Mrs Simon goes on to tell us that Sahugun complained of being forcibly deprived of a very valuble painting representing the Great Temple, with the court by which it was surrounded, which he said he had sent to Spain. It is very evident that everything in Mexico, calcuated to draw attention to the ancient history of the country, more especially if connected with religious recollections, was carefully removed from notice, immediately after the conquest. Pieces of sculpture were mutilated or burned, -temples and edifices, which from thier size, impossible to destroy, were suffered to fall to oblivion; and magnificent monuments of ancient art such as the temples of Palenque and the palaces of Mitlan were passed unnoticed by Spanish authors.

Sahaugun, when engaged in the compilation of his work,after it had een taken away from him and again restored, recieved three cautions:
1) to write nothing to prove that the Hebrews had colonized the new world
2) to be guarded in what he said of the Devils having imitated God in taking to himself a chosen people in the new world and counterfeiting the rites of the Jews
3) not to advance the hypothesis that Christianity had ever been proclaimed to the Indians or too speak too much on the Aztec/Mayan history of Quetzalcoatl ( a mythical figure amongst the natives whom resembled very much Jesus Christ)
According to Lord Kingsborough; author of "Antiquities of Ancient Mexico" many historical and scholarly works of the 16th century concerning the natives of Mexico and Peru have mysteriously been listed as "unknown" or "lost". Of Gregorio Garcia's "History of the Peruvian Monarchy"; "not a leaf has been found..." comments Kingsborough Siguenza's Mexican Cyclography is stated to have been lost as have other works pereshed through the negligence of its heirs, It has been rearked that the office of royal historiographer of the Indies does not appear to have been instituted solely for the purpose of promoting the cause of truth and the increase of knowledge: and it may further be observed that the council which took cognizance of all writers treating of America, requiring that they should be oreviuosly to publication, sbmitted to a strict censorship,with the power of recalling or prohibbitng, even after the publication of any work they see fit.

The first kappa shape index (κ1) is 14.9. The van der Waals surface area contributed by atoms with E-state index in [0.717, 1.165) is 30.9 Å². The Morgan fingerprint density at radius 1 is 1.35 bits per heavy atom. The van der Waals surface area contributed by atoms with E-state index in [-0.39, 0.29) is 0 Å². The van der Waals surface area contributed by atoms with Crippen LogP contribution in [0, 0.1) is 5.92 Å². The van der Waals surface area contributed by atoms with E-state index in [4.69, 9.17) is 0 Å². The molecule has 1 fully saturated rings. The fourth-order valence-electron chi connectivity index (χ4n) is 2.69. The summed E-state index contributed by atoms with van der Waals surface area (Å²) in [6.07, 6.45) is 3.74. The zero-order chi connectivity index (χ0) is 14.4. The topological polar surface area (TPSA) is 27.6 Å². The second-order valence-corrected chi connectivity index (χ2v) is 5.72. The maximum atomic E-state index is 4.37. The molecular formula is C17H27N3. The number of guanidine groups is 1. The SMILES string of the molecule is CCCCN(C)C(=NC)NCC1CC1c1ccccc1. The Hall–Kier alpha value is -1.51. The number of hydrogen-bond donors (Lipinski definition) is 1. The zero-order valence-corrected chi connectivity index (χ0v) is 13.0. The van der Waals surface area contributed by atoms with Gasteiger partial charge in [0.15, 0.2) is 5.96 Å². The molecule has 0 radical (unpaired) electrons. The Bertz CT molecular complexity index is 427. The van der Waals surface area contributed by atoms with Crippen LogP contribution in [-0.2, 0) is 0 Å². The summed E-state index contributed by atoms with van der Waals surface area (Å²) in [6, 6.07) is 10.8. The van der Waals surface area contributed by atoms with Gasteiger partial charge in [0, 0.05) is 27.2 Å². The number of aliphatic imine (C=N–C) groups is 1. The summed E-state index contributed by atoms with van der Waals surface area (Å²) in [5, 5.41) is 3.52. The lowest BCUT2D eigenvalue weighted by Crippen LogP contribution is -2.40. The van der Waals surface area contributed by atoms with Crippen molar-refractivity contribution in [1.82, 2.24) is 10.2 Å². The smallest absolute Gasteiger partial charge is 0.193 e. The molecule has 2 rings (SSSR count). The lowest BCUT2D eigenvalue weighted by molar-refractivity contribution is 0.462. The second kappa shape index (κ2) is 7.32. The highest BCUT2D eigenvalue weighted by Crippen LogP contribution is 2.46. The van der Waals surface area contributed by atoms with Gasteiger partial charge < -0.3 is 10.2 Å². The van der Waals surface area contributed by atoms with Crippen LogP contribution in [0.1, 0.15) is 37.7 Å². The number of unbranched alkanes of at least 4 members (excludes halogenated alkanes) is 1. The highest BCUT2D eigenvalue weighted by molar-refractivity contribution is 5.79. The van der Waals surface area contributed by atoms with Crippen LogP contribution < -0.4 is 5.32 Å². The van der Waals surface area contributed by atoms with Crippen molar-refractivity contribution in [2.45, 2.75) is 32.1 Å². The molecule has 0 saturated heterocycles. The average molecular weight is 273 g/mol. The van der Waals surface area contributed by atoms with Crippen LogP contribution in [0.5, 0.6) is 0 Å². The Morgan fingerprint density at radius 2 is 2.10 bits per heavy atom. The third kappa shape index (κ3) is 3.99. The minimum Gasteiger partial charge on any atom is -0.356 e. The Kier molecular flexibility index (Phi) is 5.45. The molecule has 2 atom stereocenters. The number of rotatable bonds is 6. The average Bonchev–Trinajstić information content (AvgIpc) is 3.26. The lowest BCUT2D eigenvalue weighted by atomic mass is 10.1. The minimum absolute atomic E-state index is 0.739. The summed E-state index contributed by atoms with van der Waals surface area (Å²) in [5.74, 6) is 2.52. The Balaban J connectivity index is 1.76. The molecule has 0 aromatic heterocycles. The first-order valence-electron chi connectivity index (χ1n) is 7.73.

An Italian by birth; Cavalier Boturini was a highly esteemed Milanese traveller as told by Humbolt; author of "American Archeology". Boturini had crossed the seas with no other view than to stuy on the spot te history of the native tribes of America; but in transversing the country to examine its monuments and make researches into it's antiquities, he had the misfortune to fall uder the "suspicion of the Spanish government. After having een deprived of the frit of his labors, he was sent in 1736 as a prisoner of state to Madrid. The king of Spain declaed him inocen, but did not restore to him his property and this collection, the catalouge of which Boturini published at the end of his essay on the American history of New Spain, lay buried in the Archives of the University of Mexico. The valuable relics of the Aztec culture were perserved with so little care that there scarcely exists at present an eight part of the hieroglyphic records taken from the Italian traveler.


Garcia, in his famous treatise on th "Origin of the Indians", says in the 232nd page, introduction to the third book, Many have supposed and the Spaniards generally who reside in the Indies believe, that the Indies proceed from the Ten Tribes who were lost in the time of Shalamanasser, king of Assyria. This opinion is grounded on the disposition, nature and customs of the Indians, which they found very similar to those of the Hebrews and although some learned menare uinclined to assent to such a belief, I nevertheless have bestowed great diligence upon the verification of this truth. The entire of Garcia's third book "Origins of the Indians", treats accordingly of the likeness between the two nations (the Indian and the Hebrew) in their laws, their customs, their moral qualities and habits, their ceremonies, sacrifices and inclinations toward idolatary and even their early history. In the first chapter he criticizes the passage of the "Apocryphal; Book of Esdras" which induced the Jews themselves to think that they had colonized America. The manner in which they crossed from one continent to another was also a subject of discussion. In the sixth chapter which is the most curious of all, he institutes a comparision between the Jewish moral and ceremonial laws and those of the Mexicans and shows how they nearly agreed. Finally in the seventh chapter he compares the Hebrew language with that of Indian idioms and in the eight he replies to objections from Acosta.


The early Spanish writers believed that the Mexican and Peruvian government, laws and commonwealth were modelled after the manner of the Jews...."
...The analogy between many of the Mexican And Jewish superstitions afford convincing proof that they were derived from a common source....

Joseph Gumilla

Father Joseph Gumilla says in page 59 of his "Oronoco Illustrada"; "I affirm, that the nations of Oronoco and its streams, observed many Hebrew ceremonies, during the time of the paganism which they followed blindly and rudely, without knwing wherefore these ceremonies had been transmitted by traditions, handed down fron father to son, without their being able to assign any reason for the practice of them."